9. 9.

    Let \(\left| \psi \right\rangle =\left| \psi _{\mathrm{{good}}}\right\rangle +\left| \psi _{\mathrm{{junk}}}\right\rangle \) be a superposition of the good and the junk components of a (normalized) quantum state \(\left| \psi \right\rangle \). The goal of QAEA [22] is to estimate \(\alpha :=\left\langle \psi _{\mathrm{{good}}}\right| \psi _{\mathrm{{good}}}\rangle \), i.e., the modulus squared of the amplitude of the desired good component.

  10. 10.

    Note that we hereby use a multiplicative error bound to represent the desired precision of QAEA’s computation.

  11. 11.

    Note that \(1/\lambda _{\mathrm{{max}}}\le \kappa \sin \phi _x\le 1/\lambda _{\mathrm{{min}}}\), which suggests that \(M\sim O(\kappa /\varepsilon )\) would be sufficient to estimate \(\alpha _x:=\sin ^2\phi _x\) with multiplicative error \(\varepsilon \), see corollary (6). This is a conservative estimate, and the implied associated cost for the QAE step is indeed by a factor \(O(\kappa )\) higher than that assumed by CJS in deriving the overall complexity [Eq. (3)].

  12. 12.

    However, it ought to be noted that, by “principle of deferred measurements” (see [1]), for any quantum circuit involving measurements whose results are used to conditionally control subsequent quantum circuits, the actual measurements can always be deferred to the very end of the entire quantum algorithm, without in any way affecting the probability distribution of its final outcomes. In other words, measuring qubits commutes with conditioning on their postselected outcomes. Hence, any quantum circuit involving postselection can always be included as a subroutine using only pure states as part of a bigger algorithm with probabilistic outcomes. Nonetheless, in view of the resources used to achieve efficient simulation, measuring qubits as early as possible can potentially reduce the maximum number of simultaneously employed physical qubit systems enabling the algorithm to be run on a smaller quantum computer. In addition, we here emphasize that, with a small amount of additional effort, QAEA can be designed such that its final measurement outcomes nearly deterministically yield the desired estimates. Note that a similar concept also applies to QAA in HHL-QLSA, which aims at amplifying the success probability.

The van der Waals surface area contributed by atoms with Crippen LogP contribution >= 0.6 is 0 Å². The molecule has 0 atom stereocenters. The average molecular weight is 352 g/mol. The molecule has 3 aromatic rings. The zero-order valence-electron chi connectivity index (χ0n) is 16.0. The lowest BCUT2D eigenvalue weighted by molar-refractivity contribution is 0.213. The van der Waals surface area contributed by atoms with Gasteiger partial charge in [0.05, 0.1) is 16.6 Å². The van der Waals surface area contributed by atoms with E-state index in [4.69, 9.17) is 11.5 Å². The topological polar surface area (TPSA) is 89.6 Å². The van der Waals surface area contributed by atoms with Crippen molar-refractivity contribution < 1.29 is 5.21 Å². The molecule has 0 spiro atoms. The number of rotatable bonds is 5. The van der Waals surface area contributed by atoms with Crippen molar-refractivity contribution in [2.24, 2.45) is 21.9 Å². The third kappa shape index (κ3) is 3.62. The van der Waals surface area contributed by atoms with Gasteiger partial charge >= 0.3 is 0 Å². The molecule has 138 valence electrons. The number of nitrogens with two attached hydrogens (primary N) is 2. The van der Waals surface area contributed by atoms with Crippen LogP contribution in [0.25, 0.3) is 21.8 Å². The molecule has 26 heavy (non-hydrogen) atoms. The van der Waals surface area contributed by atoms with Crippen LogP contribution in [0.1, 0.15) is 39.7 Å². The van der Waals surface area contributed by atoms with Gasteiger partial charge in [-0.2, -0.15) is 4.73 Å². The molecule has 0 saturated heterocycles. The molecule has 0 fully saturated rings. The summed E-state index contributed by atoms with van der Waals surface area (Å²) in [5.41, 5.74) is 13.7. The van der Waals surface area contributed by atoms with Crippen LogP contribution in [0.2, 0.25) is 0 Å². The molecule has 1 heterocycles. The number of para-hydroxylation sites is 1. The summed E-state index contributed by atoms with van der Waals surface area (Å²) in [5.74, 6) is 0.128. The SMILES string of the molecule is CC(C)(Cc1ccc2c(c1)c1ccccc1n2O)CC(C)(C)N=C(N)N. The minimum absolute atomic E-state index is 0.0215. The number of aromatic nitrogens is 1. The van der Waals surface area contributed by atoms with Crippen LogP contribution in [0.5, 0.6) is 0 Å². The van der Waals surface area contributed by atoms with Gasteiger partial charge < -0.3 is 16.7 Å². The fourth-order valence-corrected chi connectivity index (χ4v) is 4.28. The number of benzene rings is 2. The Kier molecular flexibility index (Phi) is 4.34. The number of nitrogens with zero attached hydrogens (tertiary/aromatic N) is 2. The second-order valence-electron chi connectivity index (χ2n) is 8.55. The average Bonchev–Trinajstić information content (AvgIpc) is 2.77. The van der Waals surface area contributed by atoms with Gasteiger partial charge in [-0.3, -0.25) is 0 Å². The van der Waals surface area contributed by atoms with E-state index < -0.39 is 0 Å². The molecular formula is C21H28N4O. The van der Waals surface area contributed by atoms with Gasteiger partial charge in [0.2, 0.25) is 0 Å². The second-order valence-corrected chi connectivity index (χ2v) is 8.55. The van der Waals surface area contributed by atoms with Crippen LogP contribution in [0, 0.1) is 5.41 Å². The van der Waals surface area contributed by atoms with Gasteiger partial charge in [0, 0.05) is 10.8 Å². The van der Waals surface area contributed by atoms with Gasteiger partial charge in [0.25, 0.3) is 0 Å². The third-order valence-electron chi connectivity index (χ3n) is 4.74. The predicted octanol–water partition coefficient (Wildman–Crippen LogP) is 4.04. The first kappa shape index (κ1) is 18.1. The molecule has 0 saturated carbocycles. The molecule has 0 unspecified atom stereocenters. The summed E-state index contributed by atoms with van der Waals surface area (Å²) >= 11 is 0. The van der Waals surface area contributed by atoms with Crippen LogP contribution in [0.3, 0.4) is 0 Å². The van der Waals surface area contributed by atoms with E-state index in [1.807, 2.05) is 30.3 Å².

13. 13.

    The RCS in Eq. (16) is of the form \(\sigma _{\mathrm{{RCS}}}=C\frac{\alpha _1}{\alpha _2}(\alpha _3-\alpha _4)\), where C is a constant and \(\alpha _i~(i=1,\ldots ,4)\) are the modulī  squared of four different quantum amplitudes to be estimated using QAEA. The QAE control register size \(n_0\) has been chosen such (see Table 1) that, with a success probability greater than \(1-\varepsilon \), respectively, the corresponding estimates are within \(\pm \varepsilon \alpha _i\) of the actual correct values, i.e., \({\tilde{\alpha }}_i=\alpha _i\pm \varepsilon \alpha _i\). It is straightforward to show that, with only a single run of each of the four QAEA subroutines, our estimate \({\tilde{\sigma }}_{\mathrm{{RCS}}}=C\frac{{\tilde{\alpha }}_1}{{\tilde{\alpha }}_2}({\tilde{\alpha }}_3-{\tilde{\alpha }}_4) \) for RCS satisfies \({\tilde{\sigma }}_{\mathrm{{RCS}}}= \sigma _{\mathrm{{RCS}}}\pm \varepsilon \sigma _{\mathrm{{RCS}}}\pm \varepsilon \sigma _{\mathrm{{RCS}}}\pm \varepsilon \sigma _{\mathrm{{RCS}}}+O(\varepsilon ^2)\), and hence \(|{\tilde{\sigma }}_{\mathrm{{RCS}}}-\sigma _{\mathrm{{RCS}}}|\le 3\varepsilon \sigma _{\mathrm{{RCS}}}\), with a probability at least \((1-\varepsilon )^4\approx 1-4\varepsilon \). Note that, to ensure \(|{\tilde{\sigma }}_{\mathrm{{RCS}}}-\sigma _{\mathrm{{RCS}}}|\le \varepsilon \sigma _{\mathrm{{RCS}}}\) with a probability close to 1, we actually should have chosen an even higher calculation accuracy for each of the four QAEA subroutines, achieved by using the larger QAE control register size \(n_0'=\lceil \log _2 M'\rceil \), where \(M'=2^{\lceil \log _2( 1/{\varepsilon '^2)}\rceil }\), enabling estimations with the smaller error \(\varepsilon ':=\varepsilon /4\). However, we avoided these details in our LRE analysis, which aims at estimating the optimistic resource requirements that are necessary (not imperatively sufficient) to achieve the calculation accuracy \(\varepsilon =0.01\) for the whole algorithm.

  14. 14.

    Technically, the type is \(\texttt {Circ}(A \rightarrow \texttt {Circ}~B)\). But this is only an artifact of the mechanical encoding.

  15. 15.

    However, see our remarks in footnotes 6 and 11 in which we pointed out that \(O(\kappa /\varepsilon )\) may be a more appropriate estimate for the complexity of the QAE loops.

  16. 16.

    For a d-sparse A, simulating \(\exp (iAt)\) with additive error \(\varepsilon \) using HS techniques [8] requires a runtime proportional to \(d^4t(t/\varepsilon )^{o(1)}\equiv {\widetilde{O}}\left( d^4t\right) \), see [3, 8]. It is performing the phase estimation (as part of “Solve_x”), which is the dominant source of error, that requires to take \(t_0=O(\kappa /\varepsilon )\) for the various times \(t=\tau t_0/T\) defining the HS control register in order to achieve a final error smaller than \(\varepsilon \), see [3].

  17. 17.